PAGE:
Depending on how risk-averse an investor is, they might put more money in relatively lower-risk, lower-yield investments, such as bonds or other income-focused investments. Long-term investors typically adopt an investment strategy that balances their risk tolerance and return targets. Since corrections tend to be shorter-term events, investors with long time horizons typically don’t do much to prepare for a correction, and instead hope to ride it out.

What has been the frequency of stock market corrections in the past?

According to data compiled by CNBC, there have been 26 stock market corrections dating back to February 1946. Those are times that the stock market fell by more than 10% but less than 20%. In an additional 13 occurrences (including March 2020), corrections later turned into bear markets (a decline of 20% or more). Combined, that’s about one correction every two years — Some of which went on to become bear markets. However, in the past, there have been extended periods with no corrections. For example, there were no corrections during the bull market between 1990 and 1997.

In other periods, corrections have happened more frequently. For instance, there was a market correction every year in the period between 1973 and 1980. Sometimes there are multiple corrections in the same year. That’s what happened in 1980, 1990, 2015, and 2018.

Source: https://www.cnbc.com/2020/02/27/heres-how-long-stock-market-corrections-last-and-how-bad-they-can-get.html

When was the most recent stock market correction?

The most recent stock market correction occurred in February 2020. After hitting a record-high close of 29,551 on February 12, about two weeks later, on February 27, the Dow Jones entered correction territory. The correction became a bear market on March 11, when the decline crossed the 20% mark. The stock index hit a low of 18,952 on March 23, losing 37% of its value in 40 days. By June 8, the Dow was back up to 27,572 — A 45% increase from the lows in the previous three months.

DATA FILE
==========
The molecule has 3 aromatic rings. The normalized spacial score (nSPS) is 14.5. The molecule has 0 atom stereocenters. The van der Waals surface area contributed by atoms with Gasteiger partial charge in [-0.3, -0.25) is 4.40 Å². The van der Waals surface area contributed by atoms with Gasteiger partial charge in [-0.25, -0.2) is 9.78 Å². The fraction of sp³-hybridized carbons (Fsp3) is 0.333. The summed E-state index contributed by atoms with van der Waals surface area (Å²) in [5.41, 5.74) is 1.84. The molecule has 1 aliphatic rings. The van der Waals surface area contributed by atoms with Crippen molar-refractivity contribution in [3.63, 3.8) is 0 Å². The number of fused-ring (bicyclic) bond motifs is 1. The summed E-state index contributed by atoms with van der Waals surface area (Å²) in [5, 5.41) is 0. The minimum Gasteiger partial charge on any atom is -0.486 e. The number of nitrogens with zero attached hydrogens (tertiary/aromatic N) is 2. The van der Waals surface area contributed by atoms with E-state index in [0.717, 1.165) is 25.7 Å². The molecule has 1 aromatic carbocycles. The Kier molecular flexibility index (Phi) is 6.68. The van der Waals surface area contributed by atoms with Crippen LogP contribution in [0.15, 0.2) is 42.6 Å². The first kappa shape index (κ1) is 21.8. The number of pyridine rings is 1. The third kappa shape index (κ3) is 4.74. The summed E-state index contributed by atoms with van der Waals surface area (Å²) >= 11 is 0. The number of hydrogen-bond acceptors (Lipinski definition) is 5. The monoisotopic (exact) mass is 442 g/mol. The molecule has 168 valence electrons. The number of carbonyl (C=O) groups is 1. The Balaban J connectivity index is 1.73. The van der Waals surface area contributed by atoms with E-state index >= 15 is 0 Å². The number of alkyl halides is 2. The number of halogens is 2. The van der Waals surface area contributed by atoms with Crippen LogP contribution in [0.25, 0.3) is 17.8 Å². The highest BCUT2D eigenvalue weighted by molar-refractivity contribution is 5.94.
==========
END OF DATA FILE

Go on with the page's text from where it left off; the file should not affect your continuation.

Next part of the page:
Is the stock market due for a correction?

At just about any point in time, at least one person is saying the market is due for a correction while others are explaining why that person is wrong. The reality is that there's no way to know how long it will take before a correction happens.

Ready to start investing?
Sign up for Robinhood and get your first stock on us.Certain limitations apply

The free stock offer is available to new users only, subject to the terms and conditions at rbnhd.co/freestock. Free stock chosen randomly from the program’s inventory. Securities trading is offered through Robinhood Financial LLC.


Related Articles

You May Also Like

The 3-minute newsletter with fresh takes on the financial news you need to start your day.
The 3-minute newsletter with fresh takes on the financial news you need to start your day.

© 2021 Robinhood. All rights reserved.

This information is educational, and is not an offer to sell or a solicitation of an offer to buy any security. This information is not a recommendation to buy, hold, or sell an investment or financial product, or take any action. This information is neither individualized nor a research report, and must not serve as the basis for any investment decision. All investments involve risk, including the possible loss of capital. Past performance does not guarantee future results or returns. Before making decisions with legal, tax, or accounting effects, you should consult appropriate professionals. Information is from sources deemed reliable on the date of publication, but Robinhood does not guarantee its accuracy.

Robinhood Financial LLC provides brokerage services. Robinhood Securities, LLC, provides brokerage clearing services. Robinhood Crypto, LLC provides crypto currency trading. Robinhood U.K. Ltd (RHUK) provides brokerage services in the United Kingdom. All are subsidiaries of Robinhood Markets, Inc. ('Robinhood').